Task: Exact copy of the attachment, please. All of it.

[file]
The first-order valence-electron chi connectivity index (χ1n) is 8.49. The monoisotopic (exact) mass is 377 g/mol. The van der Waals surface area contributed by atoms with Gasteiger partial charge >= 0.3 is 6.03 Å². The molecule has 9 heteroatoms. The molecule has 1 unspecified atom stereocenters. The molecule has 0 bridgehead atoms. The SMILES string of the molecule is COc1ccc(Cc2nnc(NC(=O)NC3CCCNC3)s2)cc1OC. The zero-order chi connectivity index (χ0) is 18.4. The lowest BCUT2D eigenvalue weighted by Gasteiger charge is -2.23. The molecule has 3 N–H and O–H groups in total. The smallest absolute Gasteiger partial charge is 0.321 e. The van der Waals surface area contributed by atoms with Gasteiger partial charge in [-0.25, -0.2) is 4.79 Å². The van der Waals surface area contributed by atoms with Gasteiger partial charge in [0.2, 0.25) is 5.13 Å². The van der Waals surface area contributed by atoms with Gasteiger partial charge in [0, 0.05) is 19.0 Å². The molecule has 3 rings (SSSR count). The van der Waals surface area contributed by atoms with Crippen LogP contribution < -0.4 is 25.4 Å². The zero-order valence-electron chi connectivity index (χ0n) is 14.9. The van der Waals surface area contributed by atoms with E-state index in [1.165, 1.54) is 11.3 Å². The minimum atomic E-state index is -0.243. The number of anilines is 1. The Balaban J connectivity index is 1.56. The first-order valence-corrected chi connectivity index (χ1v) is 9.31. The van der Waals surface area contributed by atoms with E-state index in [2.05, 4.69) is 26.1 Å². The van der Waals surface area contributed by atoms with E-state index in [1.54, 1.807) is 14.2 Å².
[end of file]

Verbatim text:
The first-order valence-electron chi connectivity index (χ1n) is 8.49. The monoisotopic (exact) mass is 377 g/mol. The van der Waals surface area contributed by atoms with Gasteiger partial charge >= 0.3 is 6.03 Å². The molecule has 9 heteroatoms. The molecule has 1 unspecified atom stereocenters. The molecule has 0 bridgehead atoms. The SMILES string of the molecule is COc1ccc(Cc2nnc(NC(=O)NC3CCCNC3)s2)cc1OC. The zero-order chi connectivity index (χ0) is 18.4. The lowest BCUT2D eigenvalue weighted by Gasteiger charge is -2.23. The molecule has 3 N–H and O–H groups in total. The smallest absolute Gasteiger partial charge is 0.321 e. The van der Waals surface area contributed by atoms with Gasteiger partial charge in [-0.25, -0.2) is 4.79 Å². The van der Waals surface area contributed by atoms with Gasteiger partial charge in [0.2, 0.25) is 5.13 Å². The van der Waals surface area contributed by atoms with Gasteiger partial charge in [0, 0.05) is 19.0 Å². The molecule has 3 rings (SSSR count). The van der Waals surface area contributed by atoms with Crippen LogP contribution < -0.4 is 25.4 Å². The zero-order valence-electron chi connectivity index (χ0n) is 14.9. The van der Waals surface area contributed by atoms with E-state index in [1.165, 1.54) is 11.3 Å². The minimum atomic E-state index is -0.243. The number of anilines is 1. The Balaban J connectivity index is 1.56. The first-order valence-corrected chi connectivity index (χ1v) is 9.31. The van der Waals surface area contributed by atoms with E-state index in [2.05, 4.69) is 26.1 Å². The van der Waals surface area contributed by atoms with E-state index in [1.54, 1.807) is 14.2 Å².